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As Congress and the White House teeter on the edge of compromise for an overdue, additional emergency relief package, the coronavirus has claimed over 220,000 lives and left jobless numbers hovering around 12 million, well above their pre-pandemic levels. But as Caitlin Emma points out in Politico, the relief package is just part of an enormous budget agenda facing Congress. She writes:

“Congress is already heading into a big budget year, regardless of the outcome on Election Day. After a decade of enduring strict budget caps and operating under the threat of automatic spending cuts, lawmakers face no overall limits on defense and non-defense discretionary spending for fiscal 2022. Washington will also have to again grapple with raising the debt limit on federal borrowing next summer in order to stave off calamity.”

This “new budget territory,” as Emma calls it, offers a rare opportunity to prioritize children. For example, the temporary continuing resolution (CR) funding the federal government expires on December 11, 2020, and action will be required to avoid a government shutdown. The election outcome likely will have a huge impact on how long Congress extends the CR deadline into next year or if it tackles some appropriations bills sooner, such as the Labor-HHS-Education bill, which provides more than 70% of annual spending for children’s programs and services.

As Emma points out, FY2022 offers a clean slate as the spending limits set out by the 2011 Budget Control Act sunset after FY2021. Depending on the election results, Congress also may decide to use a reconciliation package — which requires a simple majority vote for passage — to pursue policy priorities such as health care, climate change, and infrastructure improvements, and of course, to revisit the lopsided provisions in the 2017 tax law, which favor the wealthy. The Republican majority used the reconciliation process to usher through the tax legislation. Democrats used it to pass the Affordable Care Act.

On top of all this, Congress will need to address the debt ceiling limit before its expiration next July and may even consider eliminating it at a time when budget hawks will be calling for austerity measures. All of these decisions could profoundly impact the well-being of our children as the dual public health and economic crises intensify their needs and compound existing disparities in our society.

Even before the pandemic, children regularly fell into the shadows during budget negotiations. On September 30, 2020, we released the 14th edition of our Children’s Budget book, presenting our analysis of more than 200 federally supported programs dedicated in part or entirely to children. Unfortunately, our analysis identifies a persistent and alarming trend: Children continue to receive a smaller and smaller share of federal spending.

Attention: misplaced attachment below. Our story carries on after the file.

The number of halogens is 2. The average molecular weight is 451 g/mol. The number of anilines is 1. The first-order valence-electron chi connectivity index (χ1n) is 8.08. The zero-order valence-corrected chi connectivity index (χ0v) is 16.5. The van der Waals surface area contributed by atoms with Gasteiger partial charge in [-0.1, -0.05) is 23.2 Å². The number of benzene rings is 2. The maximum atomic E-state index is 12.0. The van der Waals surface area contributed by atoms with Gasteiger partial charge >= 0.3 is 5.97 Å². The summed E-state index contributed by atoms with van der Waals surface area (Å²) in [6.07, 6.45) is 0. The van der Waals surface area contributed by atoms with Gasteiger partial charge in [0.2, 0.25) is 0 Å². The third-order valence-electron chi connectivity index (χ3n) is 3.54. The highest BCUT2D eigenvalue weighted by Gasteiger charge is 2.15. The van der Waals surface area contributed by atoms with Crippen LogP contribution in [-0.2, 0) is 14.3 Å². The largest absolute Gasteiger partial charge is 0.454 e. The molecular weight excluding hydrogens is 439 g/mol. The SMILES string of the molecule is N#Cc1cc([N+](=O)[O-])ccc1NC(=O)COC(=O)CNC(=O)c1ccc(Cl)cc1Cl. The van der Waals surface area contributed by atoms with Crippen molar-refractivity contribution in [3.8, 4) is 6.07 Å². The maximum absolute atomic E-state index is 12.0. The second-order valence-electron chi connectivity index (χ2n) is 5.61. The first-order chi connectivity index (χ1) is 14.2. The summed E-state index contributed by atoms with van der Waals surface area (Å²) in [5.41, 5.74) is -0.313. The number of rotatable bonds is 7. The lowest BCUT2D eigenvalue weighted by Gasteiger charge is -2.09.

In 2020, the share of federal spending on children hit just 7.48% — a decline of 9% from its FY2016 levels. For the record, children make up roughly one-quarter of our population. Under the president’s FY2021 request, investment in our children would drop to just 7.32% as it proposed harmful cuts and recommended eliminating or consolidating into block grants 59 different programs benefitting children.

Our investment in children overseas is not doing any better. The Children’s Budget 2020 marks the first time that we at First Focus on Children have analyzed federal spending on children from the international affairs budget, which spans seven entities including the State Department and U.S. Agency for International Development (USAID). Our research finds that the dollars dedicated to aiding children globally reflects far less than 1% of our spending — a dismal 0.11 percent of the overall federal budget.

There are two legislative proposals introduced in the U.S. Senate sponsored by Senators Kamala Harris (D-CA) and Bob Menendez (D-NJ) to help bring greater transparency to Congressional budget decisions. The Focus on Children Act (S.1780) and the Congressional Budget Act (S.1776) would authorize the Congressional Budget Office and the Office of Management and Budget, respectively, to regularly conduct a clear and full accounting of federal spending on children’s programs and services. These complementary bills would help policymakers and the public better understand and accurately evaluate how children are faring in critical, federal budget decisions.

So, as Congress and the president negotiate critically important budget decisions in the coming days, weeks, and months, we urge them to place children front and center to ensure kids are not left further behind. Our future depends on our children and budget decisions expose our leaders’ priorities for that future.

“We have a real opportunity to infuse equity and justice throughout our budget process,” Rep. Debbie Wasserman Schultz (D-Fla.) told Emma.

Let’s remember that this election season. Put kids first.